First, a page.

Archbishop's Speech at the 2024 National Education Conference


Archbishop answers questions at NC24

Read the Archbishop's speech in full as prepared:

It's just amazing looking around here and seeing the Church really full. It is pretty full most of the time because Al Gordon, the victor here, does such an amazing job in this area. But to look around and see so many people here for this launch is fantastic and I feel deeply honoured to be here. I would have thought that if Joshua Watson, who started the National Society, or John Watson, who was his brother and the vicar here, if they could see this, they'd be rejoicing, they'd be full of celebration.

In this church there was launched, at the very beginning of the 19th century, the vision for a national education system. Isn’t that an extraordinary thing? A vision for a national, not just a church, but a national education system. By 1870, it had grown so much that the state had to get involved because that vision had surpassed anything that could be imagined. And now we stand in this place of history, at this moment in history, this crucial moment in the history of our nation and of our world, and we look ahead to the future.

I'm overwhelmed by the fact that your work and your commitment to education and to young people through all the ups and downs, through all the horrifying and horrible years of COVID, through all the traumas and trials that come in every school so often, that your work has led to you being here today. You are a golden thread that weaves through the fabric of our society that shines on a dark cloth too often, with hope, with the gift of Christ, with the beauty of the love of God. And as part of that, it is such an extraordinary privilege to launch two initiatives this morning that seek to resource your school communities: difference for schools and flourish.

Flourish is a network of worshipping communities in schools. It has a really bold vision, which is to deepen the church's mission in education by pioneering worshipping communities in schools and colleges. Today marks the launch of a pilot programme of 40 of these worshipping communities with a vision for it to grow to 450 in the coming years.

Difference for secondary schools is free. It is a free six session resource, equipping students to cross divides, to disagree well, and to grow flourishing school communities. It's been developed in partnership with the Church of England Education Office and the reconciliation team at Lambeth Palace, and last year it was piloted in a number of schools across the country, and we've learned from those pilots in what is being launched today. Difference for primary schools is currently in development and will launch early next year.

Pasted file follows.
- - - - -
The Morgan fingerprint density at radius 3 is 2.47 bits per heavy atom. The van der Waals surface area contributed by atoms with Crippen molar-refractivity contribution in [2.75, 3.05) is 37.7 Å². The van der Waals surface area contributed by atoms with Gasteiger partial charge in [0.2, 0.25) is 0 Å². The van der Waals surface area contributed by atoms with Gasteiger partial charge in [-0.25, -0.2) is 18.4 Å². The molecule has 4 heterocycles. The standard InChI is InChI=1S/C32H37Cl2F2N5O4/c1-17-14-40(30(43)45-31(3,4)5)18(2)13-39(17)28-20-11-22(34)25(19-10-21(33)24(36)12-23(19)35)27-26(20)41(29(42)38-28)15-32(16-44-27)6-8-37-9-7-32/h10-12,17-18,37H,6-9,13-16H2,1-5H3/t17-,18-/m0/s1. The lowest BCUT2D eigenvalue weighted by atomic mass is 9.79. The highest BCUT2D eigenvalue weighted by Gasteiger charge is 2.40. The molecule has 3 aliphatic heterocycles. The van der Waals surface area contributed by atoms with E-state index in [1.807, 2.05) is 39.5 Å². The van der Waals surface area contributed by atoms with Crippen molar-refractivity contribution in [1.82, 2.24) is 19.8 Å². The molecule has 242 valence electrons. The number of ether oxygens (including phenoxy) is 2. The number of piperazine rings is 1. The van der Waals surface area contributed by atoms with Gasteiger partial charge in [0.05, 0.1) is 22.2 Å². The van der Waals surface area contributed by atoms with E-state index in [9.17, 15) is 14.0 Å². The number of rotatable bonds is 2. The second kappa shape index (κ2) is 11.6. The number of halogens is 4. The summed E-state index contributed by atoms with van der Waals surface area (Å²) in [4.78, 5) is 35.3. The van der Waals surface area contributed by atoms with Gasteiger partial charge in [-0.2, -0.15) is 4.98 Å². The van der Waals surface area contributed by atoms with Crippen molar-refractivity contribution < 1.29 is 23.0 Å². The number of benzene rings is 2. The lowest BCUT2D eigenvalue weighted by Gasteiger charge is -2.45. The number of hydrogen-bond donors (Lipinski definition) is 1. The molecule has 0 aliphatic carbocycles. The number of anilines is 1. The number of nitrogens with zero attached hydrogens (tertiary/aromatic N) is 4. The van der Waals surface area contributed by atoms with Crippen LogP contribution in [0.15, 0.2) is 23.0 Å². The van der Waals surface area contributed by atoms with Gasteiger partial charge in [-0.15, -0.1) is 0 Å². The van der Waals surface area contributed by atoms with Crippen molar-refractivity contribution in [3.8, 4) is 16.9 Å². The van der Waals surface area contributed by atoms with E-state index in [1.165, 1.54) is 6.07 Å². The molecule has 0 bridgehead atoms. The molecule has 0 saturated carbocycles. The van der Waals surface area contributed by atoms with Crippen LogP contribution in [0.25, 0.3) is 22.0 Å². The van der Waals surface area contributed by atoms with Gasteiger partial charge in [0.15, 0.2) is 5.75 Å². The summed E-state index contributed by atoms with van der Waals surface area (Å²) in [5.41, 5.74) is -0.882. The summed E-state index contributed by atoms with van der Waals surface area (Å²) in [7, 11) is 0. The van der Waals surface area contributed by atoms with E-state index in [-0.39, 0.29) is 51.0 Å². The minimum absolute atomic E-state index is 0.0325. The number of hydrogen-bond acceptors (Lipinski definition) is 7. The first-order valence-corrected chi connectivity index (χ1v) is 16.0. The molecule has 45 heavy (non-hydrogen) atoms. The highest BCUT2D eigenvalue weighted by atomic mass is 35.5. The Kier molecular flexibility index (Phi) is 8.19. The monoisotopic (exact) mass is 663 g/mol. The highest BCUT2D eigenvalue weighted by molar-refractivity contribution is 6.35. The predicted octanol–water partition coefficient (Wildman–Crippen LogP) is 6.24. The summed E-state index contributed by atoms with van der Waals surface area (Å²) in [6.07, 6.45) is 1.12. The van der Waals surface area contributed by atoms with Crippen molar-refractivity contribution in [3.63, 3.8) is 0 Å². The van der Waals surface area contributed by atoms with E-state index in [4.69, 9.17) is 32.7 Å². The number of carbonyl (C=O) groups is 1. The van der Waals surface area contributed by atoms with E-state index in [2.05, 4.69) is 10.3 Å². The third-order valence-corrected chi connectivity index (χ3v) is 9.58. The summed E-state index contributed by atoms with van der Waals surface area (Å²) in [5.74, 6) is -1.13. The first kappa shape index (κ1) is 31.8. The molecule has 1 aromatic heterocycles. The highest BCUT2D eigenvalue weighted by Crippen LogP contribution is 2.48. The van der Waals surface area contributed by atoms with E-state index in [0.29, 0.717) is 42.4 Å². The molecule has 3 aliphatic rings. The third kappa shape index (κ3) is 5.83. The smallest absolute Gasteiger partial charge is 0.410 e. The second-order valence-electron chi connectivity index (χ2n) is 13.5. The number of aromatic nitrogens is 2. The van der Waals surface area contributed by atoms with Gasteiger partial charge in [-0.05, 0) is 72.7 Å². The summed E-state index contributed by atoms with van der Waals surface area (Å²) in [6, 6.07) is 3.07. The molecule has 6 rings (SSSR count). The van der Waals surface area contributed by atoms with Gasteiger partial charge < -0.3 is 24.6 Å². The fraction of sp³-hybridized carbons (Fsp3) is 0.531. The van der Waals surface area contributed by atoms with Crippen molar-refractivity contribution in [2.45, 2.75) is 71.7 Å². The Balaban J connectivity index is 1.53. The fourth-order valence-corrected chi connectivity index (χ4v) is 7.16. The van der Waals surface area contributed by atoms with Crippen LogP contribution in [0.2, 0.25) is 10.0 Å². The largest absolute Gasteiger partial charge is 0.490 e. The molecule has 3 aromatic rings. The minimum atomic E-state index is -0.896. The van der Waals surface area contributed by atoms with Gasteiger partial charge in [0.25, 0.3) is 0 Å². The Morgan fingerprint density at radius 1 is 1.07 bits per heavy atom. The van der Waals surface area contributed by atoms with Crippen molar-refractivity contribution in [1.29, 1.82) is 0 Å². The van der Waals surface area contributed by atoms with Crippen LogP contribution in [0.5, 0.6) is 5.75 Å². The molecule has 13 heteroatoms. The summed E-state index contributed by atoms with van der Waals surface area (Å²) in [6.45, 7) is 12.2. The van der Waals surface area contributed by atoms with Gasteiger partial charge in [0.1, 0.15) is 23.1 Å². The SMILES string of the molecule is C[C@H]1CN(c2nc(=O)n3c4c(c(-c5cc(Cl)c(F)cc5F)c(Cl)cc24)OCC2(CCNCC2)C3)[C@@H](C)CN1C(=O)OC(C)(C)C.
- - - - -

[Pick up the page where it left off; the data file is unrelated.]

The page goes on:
We’re in very complicated times. We had a dinner last night at Lambeth Palace with a bunch of really well known senior experts from all around the world, particularly focusing on how we're trying to help in the Middle East, but also elsewhere in the world where there's trouble, and the list is endless.

We talked about the outlook for the future, the risks of wider conflict, which might even involve this country. We talked about poverty and wealth and the fact that still, as when I was in Liverpool in 2008, if you move five miles north from the city centre you lose 15 years in life expectancy. Three years per mile.

Our society is ever more complex, ever more intertwined through social media. And ever more struggling to grapple with differences and division in such a way that everyone can flourish.

Everyone has a good chance. Social media connects us in a way that we've never imagined possible, but also works to drive us ever further apart. All of us know, and I know especially at the moment, I’m not going to go into debates in Parliament, but we know at the moment what it is to be trolled, to be threatened. It happens in school communities, it happens in local communities, it happens at a national and a global level.

We can end up just retreating to the echo chambers where we hear our own views given and other perspectives feel frightening. At the moment, and this year with 40% of the world's population having elections, even if some of them are effectively selections, 40% of the world, we're seeing wedge issues, political polarisation. AI is advancing rapidly and is a reality in our daily lives. It's not a threat, it is potentially a massive beneficial change, but it can't work in a society that hates each other.

It can't work, because it will then only be used to deepen hatred. In a society that looks out for each other, it can be utterly transformative.